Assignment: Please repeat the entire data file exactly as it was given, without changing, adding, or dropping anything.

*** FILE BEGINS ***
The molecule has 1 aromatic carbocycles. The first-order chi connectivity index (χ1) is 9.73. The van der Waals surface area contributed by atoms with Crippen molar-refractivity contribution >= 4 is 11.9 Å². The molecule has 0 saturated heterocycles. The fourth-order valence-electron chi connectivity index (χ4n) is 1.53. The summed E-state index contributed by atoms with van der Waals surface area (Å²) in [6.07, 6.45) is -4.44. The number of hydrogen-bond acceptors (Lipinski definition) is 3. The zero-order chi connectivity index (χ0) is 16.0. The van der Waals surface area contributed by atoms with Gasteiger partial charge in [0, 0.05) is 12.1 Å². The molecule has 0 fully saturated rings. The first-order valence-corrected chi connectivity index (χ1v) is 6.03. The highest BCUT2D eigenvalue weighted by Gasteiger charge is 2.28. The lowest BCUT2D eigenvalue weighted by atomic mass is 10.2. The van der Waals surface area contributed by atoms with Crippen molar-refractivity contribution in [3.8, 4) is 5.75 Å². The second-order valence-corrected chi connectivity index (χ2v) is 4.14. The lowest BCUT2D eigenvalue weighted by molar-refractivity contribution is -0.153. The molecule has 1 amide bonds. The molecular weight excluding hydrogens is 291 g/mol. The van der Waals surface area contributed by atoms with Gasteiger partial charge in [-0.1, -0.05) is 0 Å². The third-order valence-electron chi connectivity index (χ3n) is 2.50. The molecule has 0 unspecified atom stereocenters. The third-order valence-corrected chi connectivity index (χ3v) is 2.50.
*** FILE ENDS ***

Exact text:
The molecule has 1 aromatic carbocycles. The first-order chi connectivity index (χ1) is 9.73. The van der Waals surface area contributed by atoms with Crippen molar-refractivity contribution >= 4 is 11.9 Å². The molecule has 0 saturated heterocycles. The fourth-order valence-electron chi connectivity index (χ4n) is 1.53. The summed E-state index contributed by atoms with van der Waals surface area (Å²) in [6.07, 6.45) is -4.44. The number of hydrogen-bond acceptors (Lipinski definition) is 3. The zero-order chi connectivity index (χ0) is 16.0. The van der Waals surface area contributed by atoms with Gasteiger partial charge in [0, 0.05) is 12.1 Å². The molecule has 0 fully saturated rings. The first-order valence-corrected chi connectivity index (χ1v) is 6.03. The highest BCUT2D eigenvalue weighted by Gasteiger charge is 2.28. The lowest BCUT2D eigenvalue weighted by atomic mass is 10.2. The van der Waals surface area contributed by atoms with Crippen molar-refractivity contribution in [3.8, 4) is 5.75 Å². The second-order valence-corrected chi connectivity index (χ2v) is 4.14. The lowest BCUT2D eigenvalue weighted by molar-refractivity contribution is -0.153. The molecule has 1 amide bonds. The molecular weight excluding hydrogens is 291 g/mol. The van der Waals surface area contributed by atoms with Gasteiger partial charge in [-0.1, -0.05) is 0 Å². The third-order valence-electron chi connectivity index (χ3n) is 2.50. The molecule has 0 unspecified atom stereocenters. The third-order valence-corrected chi connectivity index (χ3v) is 2.50.